I would not likely pick up a random book of short stories, as many of you know by now if you have been reading Dusty Shelves for a while. But I heard about these short stories by Tom Hanks, just after seeing The Post, and I thought it was worth a try. As you may know, Hanks collects typewriters. In this collection of his writings (geesh, how many talents can one person have?) a typewriter plays a role. Sometimes it is a small and insignificant role; sometimes a central and vital role.
I thoroughly enjoyed the short stories of Uncommon Type, and Hanks book comes with my full recommendation. I kept picturing his quirky and somewhat crooked smile as I turned the page and began a new story. His tales have a light quality, and he develops his characters well in just a few pages. I liked the way his endings did not always wrap things up with big red bow.
If you are not a Tom Hanks fan, (which I assume must be possible!) you may not appreciate this book as much as I did. I can’t quite separate the stories from the author. I hope you enjoy!
I am a sucker for books about real-life and (sometime disastrous) hiking and climbing adventures. A true arm-chair aficionado, I immerse myself into these adventures on K2, in Montana, in the Sierra Nevada, or in the back deserts of Southern Utah. From the safety of my back deck, I experience and enjoy fascinating stories and adrenaline rushes.
Alone on the Wall is the most technical of these books that I have read. You have to be interested in understanding a bit about the difference between a 5.12c and a 5.13a climbing route. But if you are, you will enjoy the completely true stories of seven free solo climbs completed by the now 30-year-old and legendary Alex Honnold. Free soloing is climbing alone without a rope, a partner, or hardware such as pitons, nuts or cams for aid in climbing or for protection.
Alone on the Wall is a mix of excerpts from Alex’s journal as well as commentary and research by his co-author David Roberts. This book inspired me to watch various videos of Alex’s climbs, and his 60 Minutes interview, as I read about his absolutely astonishing climbs. This book is not for everyone, but if you enjoy outdoor physical adventures, you will appreciate this one. Even if you don't like these stories, glance at a copy of the book and check out the photos in the centerfold. They will take your breath away.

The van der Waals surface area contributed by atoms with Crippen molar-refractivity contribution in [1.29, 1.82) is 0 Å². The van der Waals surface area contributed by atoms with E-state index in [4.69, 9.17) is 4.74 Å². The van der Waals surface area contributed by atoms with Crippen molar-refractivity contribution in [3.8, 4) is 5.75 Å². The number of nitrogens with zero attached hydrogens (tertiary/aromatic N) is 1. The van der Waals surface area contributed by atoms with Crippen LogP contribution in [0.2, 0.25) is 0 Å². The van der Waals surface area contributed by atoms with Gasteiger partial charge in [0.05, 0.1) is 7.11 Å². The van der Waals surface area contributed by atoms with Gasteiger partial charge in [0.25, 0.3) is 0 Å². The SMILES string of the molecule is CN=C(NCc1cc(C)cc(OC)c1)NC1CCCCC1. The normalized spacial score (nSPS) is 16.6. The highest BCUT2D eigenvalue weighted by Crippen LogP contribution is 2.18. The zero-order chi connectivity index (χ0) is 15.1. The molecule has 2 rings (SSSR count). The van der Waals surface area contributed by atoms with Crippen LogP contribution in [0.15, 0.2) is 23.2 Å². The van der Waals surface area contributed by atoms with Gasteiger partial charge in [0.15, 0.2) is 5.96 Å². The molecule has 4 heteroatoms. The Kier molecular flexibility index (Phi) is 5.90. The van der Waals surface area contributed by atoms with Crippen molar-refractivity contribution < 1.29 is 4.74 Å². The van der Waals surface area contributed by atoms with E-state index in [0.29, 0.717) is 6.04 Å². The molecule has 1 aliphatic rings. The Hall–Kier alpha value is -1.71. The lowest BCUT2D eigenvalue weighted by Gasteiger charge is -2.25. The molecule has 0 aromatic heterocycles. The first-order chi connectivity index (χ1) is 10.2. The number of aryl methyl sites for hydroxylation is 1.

August Snow was a delightful surprise in its early pages. It is a novel about a Detroit cop who loses his job because he whistle-blows corruption, then receives a 12-million dollar settlement, travels the world for a year, returns to his former home in Mexicantown In Detroit, and proceeds to privately investigate a murder.
The delight was in Jones’ treatment of Detroit ... the interesting and often beautiful architecture, the varied and diverse food, the many generous residents, the disenfranchised poor and Black, the desperate and determined community struggle for revival. It was fascinating to read for a native-Detroiter, and I think it would be intriguing for non-Michiganders as well.
While August Snow (the man) has some utterly delightful relationships (yes, Snow's persona reminded me of Robert Parker's Spenser), unfortunately I found the physicality too violent and gruesome for my tastes, so the last bits, where August is confronting, fighting, and killing the bad guys, turned this novel from 4 hearts to 3 for me.
Now, here is an important question for all of you who were NOT born and raised in Detroit. Did you, in your growing up, go out for Maurice Salads, or is this a Detroit phenomenon? Snow waxes eloquently about this dish and I was salivating, remembering those day-long trips to JL Hudson department store in downtown Detroit, typically with my mom, where the high point of the day was the lunch break for Maurice Salad.
A starving and weak kitten is rescued from the streets of New Delhi by none other than the Dalai Lama. This is her story ... the cat with many names, but known throughout the monastery and the neighborhood most adoringly as HHC, His Holiness's Cat.
Seeing the Dalai Lama and his Buddhist teachings through the eyes of a kitten who is most concerned with the quality of the duck l'orange and whether or not the monks love Kye Kye, a dog they are fostering, more than her, is quite delightful! HHC understands all conversations, knows who the famous visitors are, and is endlessly intrigued by the goings-on of the monastery. It is fun to see this all through the eyes of a beloved cat.
You don't have to read far into this book to realize it isn't really a novel about a cat. It is actually a presentation of some of the most important Buddhist wisdom through the author's use of a very smart cat. I felt a bit duped by the front cover which clearly calls The Dalai Lama's Cat a novel. It is, in my mind, creative nonfiction. Nevertheless, I am happy to have this gentle introduction to Buddhism. This book appeared under my Christmas tree at the Tree Already Trimmed book swap, but the note inside did not indicate who left it there.
It's an easy and enjoyable read ... IF you want an easy entry into Buddhism.